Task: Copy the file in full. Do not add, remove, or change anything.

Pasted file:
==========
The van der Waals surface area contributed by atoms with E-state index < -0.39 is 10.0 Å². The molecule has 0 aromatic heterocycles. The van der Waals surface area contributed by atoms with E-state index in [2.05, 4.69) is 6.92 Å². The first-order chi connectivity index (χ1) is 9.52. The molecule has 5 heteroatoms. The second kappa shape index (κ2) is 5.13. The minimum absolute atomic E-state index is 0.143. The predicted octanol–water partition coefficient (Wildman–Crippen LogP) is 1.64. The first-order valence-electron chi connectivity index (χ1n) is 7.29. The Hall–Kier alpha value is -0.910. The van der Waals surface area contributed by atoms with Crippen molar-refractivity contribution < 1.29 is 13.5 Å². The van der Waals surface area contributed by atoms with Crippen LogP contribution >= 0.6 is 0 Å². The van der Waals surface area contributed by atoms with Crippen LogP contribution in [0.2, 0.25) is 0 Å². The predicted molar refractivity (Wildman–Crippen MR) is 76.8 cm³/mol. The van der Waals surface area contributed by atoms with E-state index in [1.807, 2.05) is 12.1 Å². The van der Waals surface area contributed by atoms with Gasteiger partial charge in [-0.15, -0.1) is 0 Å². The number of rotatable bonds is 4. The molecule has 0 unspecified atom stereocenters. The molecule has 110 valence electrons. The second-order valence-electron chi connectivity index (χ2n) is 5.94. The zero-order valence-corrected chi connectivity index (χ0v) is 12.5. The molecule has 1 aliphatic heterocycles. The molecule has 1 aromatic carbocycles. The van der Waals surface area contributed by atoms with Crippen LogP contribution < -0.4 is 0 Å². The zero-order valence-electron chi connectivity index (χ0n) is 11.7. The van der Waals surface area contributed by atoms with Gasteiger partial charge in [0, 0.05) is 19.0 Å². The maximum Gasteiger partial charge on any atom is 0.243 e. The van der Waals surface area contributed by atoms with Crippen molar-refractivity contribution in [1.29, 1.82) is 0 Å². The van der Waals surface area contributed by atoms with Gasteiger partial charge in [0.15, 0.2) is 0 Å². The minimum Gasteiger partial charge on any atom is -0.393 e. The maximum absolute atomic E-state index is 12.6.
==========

The van der Waals surface area contributed by atoms with E-state index < -0.39 is 10.0 Å². The molecule has 0 aromatic heterocycles. The van der Waals surface area contributed by atoms with E-state index in [2.05, 4.69) is 6.92 Å². The first-order chi connectivity index (χ1) is 9.52. The molecule has 5 heteroatoms. The second kappa shape index (κ2) is 5.13. The minimum absolute atomic E-state index is 0.143. The predicted octanol–water partition coefficient (Wildman–Crippen LogP) is 1.64. The first-order valence-electron chi connectivity index (χ1n) is 7.29. The Hall–Kier alpha value is -0.910. The van der Waals surface area contributed by atoms with Crippen molar-refractivity contribution < 1.29 is 13.5 Å². The van der Waals surface area contributed by atoms with Crippen LogP contribution >= 0.6 is 0 Å². The van der Waals surface area contributed by atoms with Crippen LogP contribution in [0.2, 0.25) is 0 Å². The predicted molar refractivity (Wildman–Crippen MR) is 76.8 cm³/mol. The van der Waals surface area contributed by atoms with E-state index in [1.807, 2.05) is 12.1 Å². The van der Waals surface area contributed by atoms with Gasteiger partial charge in [-0.15, -0.1) is 0 Å². The number of rotatable bonds is 4. The molecule has 0 unspecified atom stereocenters. The molecule has 110 valence electrons. The second-order valence-electron chi connectivity index (χ2n) is 5.94. The zero-order valence-corrected chi connectivity index (χ0v) is 12.5. The molecule has 1 aliphatic heterocycles. The molecule has 1 aromatic carbocycles. The van der Waals surface area contributed by atoms with Crippen LogP contribution < -0.4 is 0 Å². The zero-order valence-electron chi connectivity index (χ0n) is 11.7. The van der Waals surface area contributed by atoms with Gasteiger partial charge in [0, 0.05) is 19.0 Å². The maximum Gasteiger partial charge on any atom is 0.243 e. The van der Waals surface area contributed by atoms with Crippen molar-refractivity contribution in [1.29, 1.82) is 0 Å². The van der Waals surface area contributed by atoms with Gasteiger partial charge in [0.15, 0.2) is 0 Å². The minimum Gasteiger partial charge on any atom is -0.393 e. The maximum absolute atomic E-state index is 12.6.